Listening Well to Preaching Is a Spiritual Discipline

The Lord Is Speaking

Jesus addressed a crowd at one point and laid down a command and a principle: “Pay attention to what you hear: with the measure you use, it will be measured to you, and still more will be added to you” (Mark 4:24). He said this in the context of parables he had been teaching the crowd. Sometimes we think that Jesus spoke in parables, using the imagery of first-century Israel—soil, seeds, lights, bushels, and more—to make it easier for people to understand. But Mark says that Jesus told parables to keep people at a distance. They were like riddles—people could understand the surface meaning thanks to the earthy imagery, but only those (the disciples and others) who approached Jesus to ask for an explanation received “the secret of the kingdom,” the true meaning of the parables (Mark 4:11). However, “for those outside everything is in parables, so that ‘“they may indeed see but not perceive, / and may indeed hear but not understand, / lest they should turn and be forgiven”’” (Mark 4:11–12, quoting Isa. 6:9–10). The principle is clear—those who actively listen, engage, and approach Jesus for explanation are rewarded with insight. Those who half-heartedly listen to what he says and then wander off are left outside. Therefore, we need to listen well—attentively and prayerfully—remembering that as our pastor preaches the word, it is the Lord who is speaking (1 Pet. 4:11).

Fight for Your Pastor

Peter Orr

Fight for Your Pastor is an exhortation for church members to support their pastors through the difficulties of ministry through prayer, encouragement, generosity, and forgiveness.

Paul tells Timothy the role of the pastor is to “preach the word . . . in season and out of season; reprove, rebuke, and exhort, with complete patience and teaching” (2 Tim. 4:2). You can help your pastor fulfill this duty by being a good listener. That doesn’t just mean staying awake and maintaining eye contact while he preaches (though that would certainly encourage him!); it means correctly receiving the word of God. After urging Timothy to preach the word, Paul immediately adds that “the time is coming when people will not endure sound teaching, but having itching ears they will accumulate for themselves teachers to suit their own passions” (2 Tim. 4:3). Listening well to God’s word means hearing it eagerly and letting it confront you—that is, allowing it to challenge and rebuke you. Listening badly means putting pressure on your pastor, whether indirectly (by lack of attention) or directly (by unfair criticism). This pressure can lead him—perhaps unconsciously—to preach to please his hearers.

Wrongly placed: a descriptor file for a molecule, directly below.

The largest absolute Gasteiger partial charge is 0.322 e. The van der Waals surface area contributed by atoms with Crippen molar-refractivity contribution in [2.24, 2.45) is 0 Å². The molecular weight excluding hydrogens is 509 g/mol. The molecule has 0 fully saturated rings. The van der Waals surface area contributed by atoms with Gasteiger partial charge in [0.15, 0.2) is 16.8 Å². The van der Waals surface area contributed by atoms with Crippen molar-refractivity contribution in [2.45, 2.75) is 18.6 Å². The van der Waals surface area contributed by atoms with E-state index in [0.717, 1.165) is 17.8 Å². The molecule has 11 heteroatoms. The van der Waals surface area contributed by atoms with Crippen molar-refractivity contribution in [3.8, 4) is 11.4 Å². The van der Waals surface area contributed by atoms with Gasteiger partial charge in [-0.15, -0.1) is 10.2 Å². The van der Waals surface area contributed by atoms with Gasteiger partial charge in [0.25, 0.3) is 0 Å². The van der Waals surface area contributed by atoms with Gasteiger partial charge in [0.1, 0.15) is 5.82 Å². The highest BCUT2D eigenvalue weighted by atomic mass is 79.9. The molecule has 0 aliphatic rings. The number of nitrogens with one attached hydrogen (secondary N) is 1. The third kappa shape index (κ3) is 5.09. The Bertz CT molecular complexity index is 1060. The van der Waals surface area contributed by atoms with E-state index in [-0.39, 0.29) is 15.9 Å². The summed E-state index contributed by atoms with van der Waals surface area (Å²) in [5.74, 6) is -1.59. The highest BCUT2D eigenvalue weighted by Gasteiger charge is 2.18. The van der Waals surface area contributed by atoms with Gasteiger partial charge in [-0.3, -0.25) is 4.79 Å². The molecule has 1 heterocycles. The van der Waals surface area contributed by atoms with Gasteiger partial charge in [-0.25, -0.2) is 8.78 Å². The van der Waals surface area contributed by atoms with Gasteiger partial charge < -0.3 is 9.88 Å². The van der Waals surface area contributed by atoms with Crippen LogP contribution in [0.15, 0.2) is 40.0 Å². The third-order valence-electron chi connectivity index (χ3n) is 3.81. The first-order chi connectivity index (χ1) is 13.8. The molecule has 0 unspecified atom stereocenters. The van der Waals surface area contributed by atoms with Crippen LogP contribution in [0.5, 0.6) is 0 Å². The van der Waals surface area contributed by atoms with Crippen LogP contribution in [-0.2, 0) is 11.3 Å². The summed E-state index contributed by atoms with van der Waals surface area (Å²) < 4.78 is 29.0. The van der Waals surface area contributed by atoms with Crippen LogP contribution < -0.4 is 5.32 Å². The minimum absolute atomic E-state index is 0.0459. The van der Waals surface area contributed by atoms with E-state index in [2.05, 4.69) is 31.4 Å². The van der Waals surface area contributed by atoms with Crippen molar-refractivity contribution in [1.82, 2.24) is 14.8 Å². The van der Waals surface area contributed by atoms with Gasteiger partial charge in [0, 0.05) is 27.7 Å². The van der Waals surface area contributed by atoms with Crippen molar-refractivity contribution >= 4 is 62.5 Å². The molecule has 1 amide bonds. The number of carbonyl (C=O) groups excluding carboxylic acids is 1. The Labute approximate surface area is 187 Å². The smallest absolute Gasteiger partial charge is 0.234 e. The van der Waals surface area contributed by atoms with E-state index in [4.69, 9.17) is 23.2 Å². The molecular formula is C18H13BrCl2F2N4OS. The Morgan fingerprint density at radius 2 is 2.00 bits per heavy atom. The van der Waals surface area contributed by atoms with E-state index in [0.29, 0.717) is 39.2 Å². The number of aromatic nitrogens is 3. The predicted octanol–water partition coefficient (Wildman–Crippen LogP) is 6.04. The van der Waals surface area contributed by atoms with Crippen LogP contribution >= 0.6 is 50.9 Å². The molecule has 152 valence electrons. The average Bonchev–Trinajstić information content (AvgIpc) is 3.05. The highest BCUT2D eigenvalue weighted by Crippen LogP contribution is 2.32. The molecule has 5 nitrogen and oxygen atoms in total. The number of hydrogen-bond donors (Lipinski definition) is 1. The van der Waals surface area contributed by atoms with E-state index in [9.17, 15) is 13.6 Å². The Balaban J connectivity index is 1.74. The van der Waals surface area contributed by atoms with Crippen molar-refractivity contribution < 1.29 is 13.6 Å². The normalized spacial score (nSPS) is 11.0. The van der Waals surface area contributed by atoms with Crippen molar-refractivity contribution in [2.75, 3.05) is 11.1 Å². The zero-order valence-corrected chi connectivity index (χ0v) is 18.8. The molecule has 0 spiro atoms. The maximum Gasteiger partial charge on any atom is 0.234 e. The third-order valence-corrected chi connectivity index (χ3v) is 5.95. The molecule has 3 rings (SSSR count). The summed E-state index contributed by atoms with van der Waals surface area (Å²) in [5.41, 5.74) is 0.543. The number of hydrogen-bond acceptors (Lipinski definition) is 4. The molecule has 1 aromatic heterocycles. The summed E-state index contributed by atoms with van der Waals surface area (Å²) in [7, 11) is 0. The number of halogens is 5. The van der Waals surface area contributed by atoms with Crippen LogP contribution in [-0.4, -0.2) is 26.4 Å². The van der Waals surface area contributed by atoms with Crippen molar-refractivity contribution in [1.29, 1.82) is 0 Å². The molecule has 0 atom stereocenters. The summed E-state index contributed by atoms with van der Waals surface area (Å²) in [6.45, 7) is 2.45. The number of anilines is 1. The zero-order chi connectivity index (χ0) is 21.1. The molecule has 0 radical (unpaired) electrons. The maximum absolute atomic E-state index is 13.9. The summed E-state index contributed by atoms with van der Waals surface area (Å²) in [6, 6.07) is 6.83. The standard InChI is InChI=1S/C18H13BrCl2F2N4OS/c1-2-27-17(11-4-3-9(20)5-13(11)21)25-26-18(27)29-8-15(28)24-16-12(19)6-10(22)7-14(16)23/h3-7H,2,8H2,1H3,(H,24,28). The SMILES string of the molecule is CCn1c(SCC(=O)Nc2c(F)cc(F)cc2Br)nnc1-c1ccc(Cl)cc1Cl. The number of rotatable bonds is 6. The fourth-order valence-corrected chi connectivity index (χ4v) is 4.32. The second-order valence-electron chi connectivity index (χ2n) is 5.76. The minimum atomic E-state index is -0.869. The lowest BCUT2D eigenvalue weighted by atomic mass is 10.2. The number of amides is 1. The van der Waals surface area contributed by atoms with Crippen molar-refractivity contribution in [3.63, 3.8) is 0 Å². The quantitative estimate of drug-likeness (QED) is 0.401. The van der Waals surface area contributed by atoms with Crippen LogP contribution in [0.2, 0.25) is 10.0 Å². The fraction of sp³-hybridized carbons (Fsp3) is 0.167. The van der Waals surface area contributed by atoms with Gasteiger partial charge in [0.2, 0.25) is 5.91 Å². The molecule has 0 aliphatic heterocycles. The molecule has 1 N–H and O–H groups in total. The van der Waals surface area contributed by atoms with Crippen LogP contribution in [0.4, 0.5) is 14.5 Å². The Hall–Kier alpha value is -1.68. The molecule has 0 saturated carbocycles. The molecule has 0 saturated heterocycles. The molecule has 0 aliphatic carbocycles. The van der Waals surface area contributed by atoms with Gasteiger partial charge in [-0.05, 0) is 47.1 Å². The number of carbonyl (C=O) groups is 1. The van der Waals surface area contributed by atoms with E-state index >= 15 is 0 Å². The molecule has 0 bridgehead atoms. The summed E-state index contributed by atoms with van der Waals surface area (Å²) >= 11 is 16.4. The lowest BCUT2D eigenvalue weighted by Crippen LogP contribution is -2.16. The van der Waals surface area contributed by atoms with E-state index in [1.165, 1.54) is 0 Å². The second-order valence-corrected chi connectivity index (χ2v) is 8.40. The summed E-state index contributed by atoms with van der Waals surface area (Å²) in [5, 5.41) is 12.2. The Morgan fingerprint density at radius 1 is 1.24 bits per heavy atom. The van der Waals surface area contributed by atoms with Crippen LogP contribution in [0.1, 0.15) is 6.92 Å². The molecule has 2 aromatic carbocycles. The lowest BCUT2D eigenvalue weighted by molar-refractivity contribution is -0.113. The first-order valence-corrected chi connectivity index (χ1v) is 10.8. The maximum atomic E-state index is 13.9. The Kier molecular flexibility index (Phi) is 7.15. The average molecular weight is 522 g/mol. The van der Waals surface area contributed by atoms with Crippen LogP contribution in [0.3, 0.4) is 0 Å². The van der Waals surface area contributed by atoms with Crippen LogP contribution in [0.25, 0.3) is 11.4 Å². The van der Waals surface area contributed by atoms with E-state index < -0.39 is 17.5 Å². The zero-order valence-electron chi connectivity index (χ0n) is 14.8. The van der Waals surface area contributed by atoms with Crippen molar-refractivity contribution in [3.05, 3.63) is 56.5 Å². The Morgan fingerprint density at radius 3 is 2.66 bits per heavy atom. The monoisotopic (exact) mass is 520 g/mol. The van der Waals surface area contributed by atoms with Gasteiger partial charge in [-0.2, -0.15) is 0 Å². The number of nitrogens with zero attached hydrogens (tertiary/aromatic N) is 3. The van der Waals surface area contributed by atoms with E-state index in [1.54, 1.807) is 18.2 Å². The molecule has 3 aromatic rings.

If you humbly, submissively listen to the Scriptures, it will be easier for your pastor to preach the word. Scripture contains many passages and ideas that people in our generation don’t like or actually hate—passages on the uniqueness of Christ or on gender and sex.

A pastor who does his job will need to preach on such passages and topics. It will be easier for him if he knows that at least some people in the church are ready to submit to God’s word and listen to it rather than simply expect God’s word to affirm their preconceptions. A pastor I know, a good and godly man, became so affected by his congregation (which contained a number of progressive and liberal Christians) that when he preached a sermon on a particularly confronting passage, he told his hearers, “I wish the Bible didn’t say this.” He went on to affirm the teaching of the passage, but he was revealing a heart under pressure. He knew what people in his congregation thought about that particular topic and was swaying to their opinions. As congregation members, we can strengthen our pastor by listening well and making sure we respond in a godly way to God’s word.

A practical way to do this is to talk with one another after the service about the sermon. It is OK to talk about the weather, sports, politics, and other topics after worship, but it is sad that, at least in my experience, we so rarely talk about the sermon. But if our pastor sees us discussing his sermon and the passage he preached, he will be strengthened and encouraged to keep preaching and to take his preaching more seriously. If we never speak to one another—or to him—about his sermon, then we affirm by our behavior that we don’t value his preaching.

Active Listening

But what do we do if our pastor is not a very good preacher? We can still do some practical things. Of course, we need to work even harder at listening. Perhaps we can do so with pen and paper in hand so that we can actively engage with the passage even if our pastor meanders or misses the point of the text. If he does not preach a great sermon, we can still encourage him afterward about the things he did well. We can also ask him about the passage and the parts we didn’t understand because they weren’t clearly explained. This can create a feedback loop. If the people who talk to the pastor about the sermon ask careful and thoughtful questions, they will encourage him to preach careful and thoughtful sermons.